In Inherit the Wind by Jerome Lawrence and Robert Edwin Lee, the play embraces one of the most controversial issues that are currently being debated today. That issue is Evolution versus Creationism. The trial within the play eventually leads towards man’s right to think differently than the common people. Man’s right to think allows humans to explore, make discoveries, reason, invent, and believe for the benefit of humankind. It expands the individual’s capabilities to gain knowledge about the world and life itself. Inherit the Wind depicts that very right to be different and become someone who “thinks” different. However, being diverse from others’ lifestyles and principles means that one is not worthy of mercy. Change is what frightens conservatives the most. Change is a threat to their cultures and beliefs when it is also beneficial to their lives to create a better world. The Crucible, The Scarlet Letter, and Inherit the Wind all link together to portray how man’s right to think contrarily determines how man’s society functions.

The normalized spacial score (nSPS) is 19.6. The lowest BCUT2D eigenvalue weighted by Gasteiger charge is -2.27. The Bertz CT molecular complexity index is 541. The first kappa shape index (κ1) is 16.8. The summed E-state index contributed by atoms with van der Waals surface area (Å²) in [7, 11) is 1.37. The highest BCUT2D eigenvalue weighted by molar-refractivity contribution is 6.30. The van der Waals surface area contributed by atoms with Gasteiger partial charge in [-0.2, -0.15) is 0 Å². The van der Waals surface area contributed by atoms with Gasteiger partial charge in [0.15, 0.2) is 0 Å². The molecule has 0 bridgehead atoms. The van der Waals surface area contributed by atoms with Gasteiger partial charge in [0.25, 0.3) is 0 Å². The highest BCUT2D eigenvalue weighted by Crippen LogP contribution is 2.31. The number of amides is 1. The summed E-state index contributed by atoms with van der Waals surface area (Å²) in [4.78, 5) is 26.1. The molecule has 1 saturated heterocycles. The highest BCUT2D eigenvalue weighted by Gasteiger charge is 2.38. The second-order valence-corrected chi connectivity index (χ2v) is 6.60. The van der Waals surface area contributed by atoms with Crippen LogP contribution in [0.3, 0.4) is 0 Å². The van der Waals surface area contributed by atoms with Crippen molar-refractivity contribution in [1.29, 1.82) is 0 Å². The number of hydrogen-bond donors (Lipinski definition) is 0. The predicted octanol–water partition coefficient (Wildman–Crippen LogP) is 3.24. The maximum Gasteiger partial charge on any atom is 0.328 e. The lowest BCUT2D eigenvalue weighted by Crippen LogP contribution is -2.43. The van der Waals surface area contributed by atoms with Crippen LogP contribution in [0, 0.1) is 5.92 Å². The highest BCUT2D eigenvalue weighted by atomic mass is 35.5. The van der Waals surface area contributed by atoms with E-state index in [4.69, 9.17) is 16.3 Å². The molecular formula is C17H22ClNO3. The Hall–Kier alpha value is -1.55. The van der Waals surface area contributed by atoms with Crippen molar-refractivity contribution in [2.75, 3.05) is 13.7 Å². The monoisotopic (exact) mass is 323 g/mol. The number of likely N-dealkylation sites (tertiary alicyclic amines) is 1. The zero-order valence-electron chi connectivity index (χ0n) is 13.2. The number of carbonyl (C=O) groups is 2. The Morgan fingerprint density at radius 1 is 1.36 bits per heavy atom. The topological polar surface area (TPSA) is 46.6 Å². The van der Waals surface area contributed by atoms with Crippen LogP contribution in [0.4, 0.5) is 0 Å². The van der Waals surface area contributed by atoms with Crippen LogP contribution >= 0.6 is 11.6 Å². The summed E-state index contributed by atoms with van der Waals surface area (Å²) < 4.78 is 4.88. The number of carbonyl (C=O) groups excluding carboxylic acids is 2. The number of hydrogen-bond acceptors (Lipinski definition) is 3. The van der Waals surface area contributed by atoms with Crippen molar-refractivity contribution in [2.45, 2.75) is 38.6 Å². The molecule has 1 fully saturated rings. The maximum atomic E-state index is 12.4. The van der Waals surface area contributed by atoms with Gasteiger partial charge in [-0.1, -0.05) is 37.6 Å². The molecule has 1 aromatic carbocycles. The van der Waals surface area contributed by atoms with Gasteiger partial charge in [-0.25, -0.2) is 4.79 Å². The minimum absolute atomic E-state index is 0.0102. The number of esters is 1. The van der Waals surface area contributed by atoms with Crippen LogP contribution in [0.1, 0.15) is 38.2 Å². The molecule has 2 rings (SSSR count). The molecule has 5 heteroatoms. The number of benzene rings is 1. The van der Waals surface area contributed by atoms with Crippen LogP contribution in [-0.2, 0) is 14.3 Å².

First of all, in The Crucible, anyone who dares to do anything that is claimed to be against the Puritan religion is unanimously a witch. This “law” in the town of Salem forbids anyone from dancing, singing, or anything that is considered abnormal towards the regular townspeople. For example, when Abigail was caught dancing in the woods with many of her friends by Reverend Parris, they were all immediately accused of witchcraft. The girls are shunned by their own people and thus lead them to find someone or something to blame. In this case, Tituba is blamed for influencing them. This scene clearly shows how doing something completely out of the ordinary leads people to believe that their lives are threatened when they are not. The events in The Crucible eventually become chaotic; the more the girls exaggerate their behavior, the more they will be isolated from their own families. The play portrays... [continues]
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